November 2013 - Watch an interview with Naomi by Sharon Mor of Shaulina Productions about Naomi's new book The Sisters Weiss in Hebrew or in English.

6 November 2013 - Israel's Supreme Court reversed the District Court's decision against Naomi in the Shapiro case and ordered Shapiro to return the money she was awarded. Naomi agreed that the money be donated to charity.
October-November 2013 - Naomi toured the US, visiting twelve US cities and speaking about her new book, The Sisters Weiss.
The Sisters Weiss October 2013 - Naomi's ninth novel, The Sisters Weiss, was published. Read an article about it in the San Diego Jewish World.
Chains Around the Grass August 2013 - Chains Around the Grass was published in an Amazon Kindle edition.
July 2013 - An interview with Naomi about her trips to Spain to research her best-selling The Ghost of Hannah Mendes was featured in Jewish Travel.
December 2012 - Naomi's play Women's Minyan was performed by the West Boca Theatre Company at the Levis JCC in Boca Raton, Florida.
November 2012 - Naomi visited Île-de-France speaking about her books.
5 November 2012 - Naomi spoke at the Cockfosters and North Southgate Synagogue in London, England.

Categories

Then and Now

I was watching an old re-run of the movie about Entebbe tonight.

And there was this scene where the IDF is making elaborate preparations to fly half-way around the world to free endangered citizens of Israel. There would be a car resembling Idi Amin’s vehicle which would be unloaded from a plane. There would be split-second timing involved. It was so dangerous, so far away, involving so much international intrigue and possible disaster. So the generals go to the Minister of Defense, presenting their plans to him. Shimon Peres, playing himself in the movie, looks them over and says: “I will recommend that the Cabinet accept this and move forward.”

I scratched my head. Shimon Peres? The dove? Said that?

And I thought about Sderot, and the rockets that fall daily on homes, one narrowly missing a school full of children only last week. Sderot, not thousands of miles away in deepest Africa, but a stone’s throw (rocket launch?) away. And yet, our government can’t seem to muster the energy to do the simplest and most understandable of actions to stop it: take over the area from which the rockets are being launched and keep it rocket free.

Now, why would that pose a problem when years ago rescuing Israelis being held hostage in Uganda was unanimously approved by the Israeli government?

What has happened between then and now?

I have thought about this long and hard. It is not that our capabilities have diminished. If anything, the Israeli army is stronger and incomparably better equipped then ever. There is only one reason that we, the same people who did not hesitate to launch planes to invade another continent despite the risks of international condemnation, are now too afraid to launch the necessary military strike that is called for to protect our backyards: a loss of faith in the rightness of our cause.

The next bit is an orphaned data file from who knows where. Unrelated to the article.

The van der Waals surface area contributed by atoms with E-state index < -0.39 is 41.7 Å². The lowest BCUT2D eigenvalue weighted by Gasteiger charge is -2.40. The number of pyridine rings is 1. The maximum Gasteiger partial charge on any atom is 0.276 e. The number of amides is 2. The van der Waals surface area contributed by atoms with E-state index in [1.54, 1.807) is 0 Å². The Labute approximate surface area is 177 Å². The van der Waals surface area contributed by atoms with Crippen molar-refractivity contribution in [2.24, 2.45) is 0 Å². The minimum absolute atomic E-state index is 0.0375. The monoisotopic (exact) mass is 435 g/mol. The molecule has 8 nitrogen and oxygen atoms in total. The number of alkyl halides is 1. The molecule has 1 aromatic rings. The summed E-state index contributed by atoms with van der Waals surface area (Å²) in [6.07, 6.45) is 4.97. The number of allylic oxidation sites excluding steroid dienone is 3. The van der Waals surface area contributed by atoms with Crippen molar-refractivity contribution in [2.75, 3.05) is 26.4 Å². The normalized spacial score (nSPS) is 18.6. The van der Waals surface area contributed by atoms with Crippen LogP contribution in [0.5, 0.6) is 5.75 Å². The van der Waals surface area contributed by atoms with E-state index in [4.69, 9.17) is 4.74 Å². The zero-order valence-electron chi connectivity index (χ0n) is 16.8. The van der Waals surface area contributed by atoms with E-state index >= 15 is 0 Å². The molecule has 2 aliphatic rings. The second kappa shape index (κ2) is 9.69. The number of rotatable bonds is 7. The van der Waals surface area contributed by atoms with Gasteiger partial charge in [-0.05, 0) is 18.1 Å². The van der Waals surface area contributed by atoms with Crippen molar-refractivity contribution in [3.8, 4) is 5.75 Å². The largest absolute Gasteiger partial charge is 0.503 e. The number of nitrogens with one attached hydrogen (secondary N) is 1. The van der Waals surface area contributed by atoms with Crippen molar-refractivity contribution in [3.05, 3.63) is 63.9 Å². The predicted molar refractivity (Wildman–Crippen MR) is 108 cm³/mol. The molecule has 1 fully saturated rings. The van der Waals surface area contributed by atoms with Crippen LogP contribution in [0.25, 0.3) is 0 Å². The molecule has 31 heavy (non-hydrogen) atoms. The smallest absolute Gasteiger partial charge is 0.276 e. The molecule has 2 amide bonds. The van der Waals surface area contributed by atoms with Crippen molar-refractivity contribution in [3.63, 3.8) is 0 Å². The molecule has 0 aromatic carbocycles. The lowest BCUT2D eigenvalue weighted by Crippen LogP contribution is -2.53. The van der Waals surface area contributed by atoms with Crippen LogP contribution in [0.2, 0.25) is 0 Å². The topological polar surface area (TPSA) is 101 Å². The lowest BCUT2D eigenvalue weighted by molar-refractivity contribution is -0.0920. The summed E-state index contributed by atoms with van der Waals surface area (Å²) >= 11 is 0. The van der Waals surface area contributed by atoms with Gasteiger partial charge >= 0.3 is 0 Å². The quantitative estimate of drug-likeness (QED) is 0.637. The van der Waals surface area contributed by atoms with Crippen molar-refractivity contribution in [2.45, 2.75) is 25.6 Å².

Years of international propaganda in the form of CNN and BBC broadcasts aimed at our living rooms have somehow convinced – at least our leadership – that the Jews of Israel must live with terror; must not make waves, must, in fact, wait for the bombs to actually hit a school and be able to produce pictures (G-d forbid!) of childrens’ bloodied bodies in hospitals or parents wailing at funerals. Only then will the spineless men and women of the Kadima government be willing to tarnish their images on international talk shows by doing what they must do: act decisively and pre-emptively to save lives. Before he was elected, I met with Ehud Olmert. This preceded the “disengagement” from Gaza. I asked him why he was in favor of it. His answer: “If it will save even one life, we must do it.”

The life of an Israeli soldier or settler, I assumed.

Where, Mr. Olmert, is that wonderful concern for the lives of the children of Sderot? Is there any question that taking over the rocket-launching sites of Gaza will stop the attacks and save lives? But here too, there is a change. “If it saves only one life” was the mantra that allowed Israel to uproot and destroy whole Jewish communities. Where is that mantra now when we must uproot and destroy the terrorists in Gaza who have moved into the rubble of Jewish homes to threaten the lives of our children?

What is at question here is the backbone of a nation and its will to survive.